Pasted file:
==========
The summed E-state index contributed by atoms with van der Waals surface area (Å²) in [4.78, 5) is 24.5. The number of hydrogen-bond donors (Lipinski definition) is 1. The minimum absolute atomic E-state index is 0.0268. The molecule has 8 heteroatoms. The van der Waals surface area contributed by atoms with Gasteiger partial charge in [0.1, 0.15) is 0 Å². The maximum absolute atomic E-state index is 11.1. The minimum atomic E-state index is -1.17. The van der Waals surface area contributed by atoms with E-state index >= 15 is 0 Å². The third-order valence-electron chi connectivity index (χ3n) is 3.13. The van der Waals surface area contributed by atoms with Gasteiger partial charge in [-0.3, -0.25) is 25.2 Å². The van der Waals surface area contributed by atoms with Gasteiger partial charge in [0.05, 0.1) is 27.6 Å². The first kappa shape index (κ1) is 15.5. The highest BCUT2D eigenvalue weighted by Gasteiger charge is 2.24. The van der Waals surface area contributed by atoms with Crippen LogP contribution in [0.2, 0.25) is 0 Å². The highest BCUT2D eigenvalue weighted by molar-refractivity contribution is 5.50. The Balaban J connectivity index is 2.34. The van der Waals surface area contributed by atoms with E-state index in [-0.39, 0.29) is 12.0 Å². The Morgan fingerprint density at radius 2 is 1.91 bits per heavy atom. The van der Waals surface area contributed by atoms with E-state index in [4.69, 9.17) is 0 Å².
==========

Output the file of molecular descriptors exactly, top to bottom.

The summed E-state index contributed by atoms with van der Waals surface area (Å²) in [4.78, 5) is 24.5. The number of hydrogen-bond donors (Lipinski definition) is 1. The minimum absolute atomic E-state index is 0.0268. The molecule has 8 heteroatoms. The van der Waals surface area contributed by atoms with Gasteiger partial charge in [0.1, 0.15) is 0 Å². The maximum absolute atomic E-state index is 11.1. The minimum atomic E-state index is -1.17. The van der Waals surface area contributed by atoms with E-state index >= 15 is 0 Å². The third-order valence-electron chi connectivity index (χ3n) is 3.13. The van der Waals surface area contributed by atoms with Gasteiger partial charge in [-0.3, -0.25) is 25.2 Å². The van der Waals surface area contributed by atoms with Gasteiger partial charge in [0.05, 0.1) is 27.6 Å². The first kappa shape index (κ1) is 15.5. The highest BCUT2D eigenvalue weighted by Gasteiger charge is 2.24. The van der Waals surface area contributed by atoms with Crippen LogP contribution in [0.2, 0.25) is 0 Å². The highest BCUT2D eigenvalue weighted by molar-refractivity contribution is 5.50. The Balaban J connectivity index is 2.34. The van der Waals surface area contributed by atoms with E-state index in [-0.39, 0.29) is 12.0 Å². The Morgan fingerprint density at radius 2 is 1.91 bits per heavy atom. The van der Waals surface area contributed by atoms with E-state index in [4.69, 9.17) is 0 Å².